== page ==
For all of you who have been praying for my son Sean for the last two years in his continuing battle against Leigh’s disease, I want to give you my thanks. I also want to apologize, as it has been five months since I’ve given you a full post on Sean’s condition. Things have been busy here, but not THAT busy. But now, with him in school full-time, I have extra time (and extra incentive) to fill you in on the happy details.
Yes, you read that right – Sean is now, finally, in school. Not just home instruction; actual, six-hours-a-day, I-have-to-get-him-there-by-8-o’clock SCHOOL! And therein lies a tale …
In my last communiqué in February, I mentioned that Seanster Monster had a new home-instruction teacher. Home instruction is Mr. Cornelison’s side job for the local school district; his regular job is at Walton Developmental School, a school specifically for kids like Sean who have severe physical disabilities. Once he got an idea of Sean’s cognitive abilities (still pretty sharp, just hard for him to express), he began recommending Walton, assuring us that it would not only be something Sean could handle, but something Sean would enjoy. It took a while to convince us – we’d gotten used to being awfully protective – but finally in May we visited the school, sat in the classroom for an entire day to observe … and liked what we saw.
The upshot is that Sean began attending Walton part-time (four hours a day, three days a week) during summer session. Once he proved he could deal with it, we made arrangements for the coming school year. And last week, he began going to Walton full-time as an honest-to-goodness first-grader! Most of the kids in his class are far more severely disabled (with illnesses like cerebral palsy and Down syndrome); Mr. Cornelison has told us that the day he showed up, he was already the most advanced scholastically. And in addition to the three R’s, the Walton staff also works with him on physical, communication and occupational therapies, so he’s getting the rehabilitative support he needs.
All of that means that he comes home each afternoon pretty tired, so we’ve discontinued the daily exercise we’ve been doing at home – now we just do it on weekends and holidays. He’s made so much progress, though, that we aren’t worried. He can walk up to eight blocks (over half a mile) in his walker, and over three blocks (a quarter-mile) without it, just me keeping him balanced. His hands are working much better, and he’s able to grip and manipulate things fairly well. His overall strength has improved, too – he’s just better able to move his body parts around when he wants to.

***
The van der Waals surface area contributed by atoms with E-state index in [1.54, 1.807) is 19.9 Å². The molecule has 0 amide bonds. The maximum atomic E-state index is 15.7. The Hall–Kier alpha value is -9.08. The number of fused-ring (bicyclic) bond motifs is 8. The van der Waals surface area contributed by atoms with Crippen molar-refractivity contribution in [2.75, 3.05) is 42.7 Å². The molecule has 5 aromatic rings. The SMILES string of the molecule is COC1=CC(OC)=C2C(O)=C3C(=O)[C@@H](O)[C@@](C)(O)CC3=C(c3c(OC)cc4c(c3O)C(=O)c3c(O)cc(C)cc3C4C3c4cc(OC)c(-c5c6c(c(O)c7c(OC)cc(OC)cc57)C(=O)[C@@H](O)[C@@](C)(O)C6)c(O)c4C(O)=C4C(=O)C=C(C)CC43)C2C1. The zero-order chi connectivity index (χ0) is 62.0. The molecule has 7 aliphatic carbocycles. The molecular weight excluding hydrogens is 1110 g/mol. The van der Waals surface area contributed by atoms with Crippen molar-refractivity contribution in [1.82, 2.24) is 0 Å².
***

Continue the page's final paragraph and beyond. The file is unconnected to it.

His continued recovery has meant that doctor’s appointments have become little more than checkups – M.D.s aren’t inclined to tinker with something that’s working, even if they don’t know how or why it’s working. ;) The only change on that score has been a disappointing one: we got approval for feeding therapy at the county hospital, only for the feeding therapist to basically quit on us after a session and a half because she couldn’t figure out a way to cope with Sean’s inability to open his mouth on cue. (This person, who shall remain nameless, has the title of “speech therapist,” and we had previously gone to her for that … only to have her tell us halfway through her evaluation of Sean that she doesn’t do speech therapy. I’m not sure what she does besides make excuses and pull a government salary.) Needless to say, helping him work his jaw and tongue muscles is the top priority right now, for both us and the Walton staff – it’s just a matter of figuring out how to do it without getting bit …
When Sean was born – a bit premature, and less than a year after Nina and I reconciled following a rough separation – we started referring to him as “the miracle baby.” He was the unplanned pregnancy that we nonetheless welcomed, the kid who started out behind the 8-ball and fought his way forward. Well, now he’s “the miracle boy,” still fighting back against the effects of a fallen world. It seems like, for the first time in two years, he’s almost as close to being the boy he was before as he is to being the “rag doll” we thought we’d be saying goodbye to in the fall of 2009. We’ll take our miracles where we can find them.
And we know that miracles don’t happen without people asking God for help. To all who have prayed for Sean and continue to pray for him, we owe you a debt that we can never repay. All we can do is say thank you once again, and ask that you keep interceding for our beautiful boy.